They are epithets. Specifically, they are stand-alone epithets termed antonomasia.
An epithet, according to the Princeton Encyclopedia of Poetry and Poetics, is:
A modifier specifying an essential characteristic and appearing with a noun or a proper name to form a phrase. (p. 452)
Greene, Roland, et al., eds. The Princeton Encyclopedia of Poetry and Poetics....
In 1856, John Ruskin coined the term pathetic fallacy (in Modern Painters, Volume III, Part IV) to denote the attribution of human feelings to inanimate objects. One of the examples he gave comes from the poem The Sands o' Dee by Charles Kingsley:
They rowed her in across the rolling foam,—
The cruel, crawling foam,
The cruel, hungry foam,—
The device of repeating the same idea in different words is called restatement. It's used to provide emphasis and clarity to the idea being expressed. Franklin Delano Roosevelt's first inaugural address (1933) furnishes an example:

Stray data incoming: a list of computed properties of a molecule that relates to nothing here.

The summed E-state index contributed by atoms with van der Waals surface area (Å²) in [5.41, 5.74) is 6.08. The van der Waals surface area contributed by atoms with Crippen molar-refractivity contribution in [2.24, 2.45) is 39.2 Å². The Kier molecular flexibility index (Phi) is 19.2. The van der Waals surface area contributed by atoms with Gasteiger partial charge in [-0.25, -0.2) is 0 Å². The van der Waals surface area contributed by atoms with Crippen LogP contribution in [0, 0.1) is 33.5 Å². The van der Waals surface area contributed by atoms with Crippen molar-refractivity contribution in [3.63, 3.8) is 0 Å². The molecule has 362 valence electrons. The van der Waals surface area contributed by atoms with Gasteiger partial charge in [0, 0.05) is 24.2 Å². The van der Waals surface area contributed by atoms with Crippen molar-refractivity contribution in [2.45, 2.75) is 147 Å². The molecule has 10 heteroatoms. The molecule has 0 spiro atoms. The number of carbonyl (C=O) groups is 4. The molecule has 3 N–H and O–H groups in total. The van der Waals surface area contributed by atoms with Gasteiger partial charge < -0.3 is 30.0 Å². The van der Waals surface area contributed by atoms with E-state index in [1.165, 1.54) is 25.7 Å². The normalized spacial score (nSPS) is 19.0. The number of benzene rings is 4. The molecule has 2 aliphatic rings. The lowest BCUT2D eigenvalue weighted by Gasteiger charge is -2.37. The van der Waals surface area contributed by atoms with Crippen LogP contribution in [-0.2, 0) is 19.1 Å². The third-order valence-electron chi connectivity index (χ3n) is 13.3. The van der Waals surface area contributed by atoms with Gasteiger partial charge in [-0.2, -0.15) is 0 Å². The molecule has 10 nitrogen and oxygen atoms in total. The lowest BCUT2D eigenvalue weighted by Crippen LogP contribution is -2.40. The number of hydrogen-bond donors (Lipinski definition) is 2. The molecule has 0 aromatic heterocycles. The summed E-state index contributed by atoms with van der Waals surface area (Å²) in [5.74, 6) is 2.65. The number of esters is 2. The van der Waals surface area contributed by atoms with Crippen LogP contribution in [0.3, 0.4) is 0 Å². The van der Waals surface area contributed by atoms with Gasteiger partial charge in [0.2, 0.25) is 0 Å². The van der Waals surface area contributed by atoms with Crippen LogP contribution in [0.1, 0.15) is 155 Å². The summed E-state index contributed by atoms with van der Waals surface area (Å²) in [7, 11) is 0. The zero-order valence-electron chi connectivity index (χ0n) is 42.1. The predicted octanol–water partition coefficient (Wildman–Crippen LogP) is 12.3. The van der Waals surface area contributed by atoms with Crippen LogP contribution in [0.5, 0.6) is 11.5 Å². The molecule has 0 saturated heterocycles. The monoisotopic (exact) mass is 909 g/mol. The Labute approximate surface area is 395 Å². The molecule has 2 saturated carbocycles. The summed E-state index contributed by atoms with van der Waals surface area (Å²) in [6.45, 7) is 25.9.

Nature still offers her bounty and human efforts have multiplied it. Plenty is at our doorstep, but a generous use of it ...
That link gives this definition:
Initially a prayer or supplication used in formal and religious processions, the litany has been more recently adopted as a poetic form that catalogues a series. This form typically includes repetitious phrases or movements, sometimes mimicking call-and-response.
and this as an example:
Equestrian Monuments ...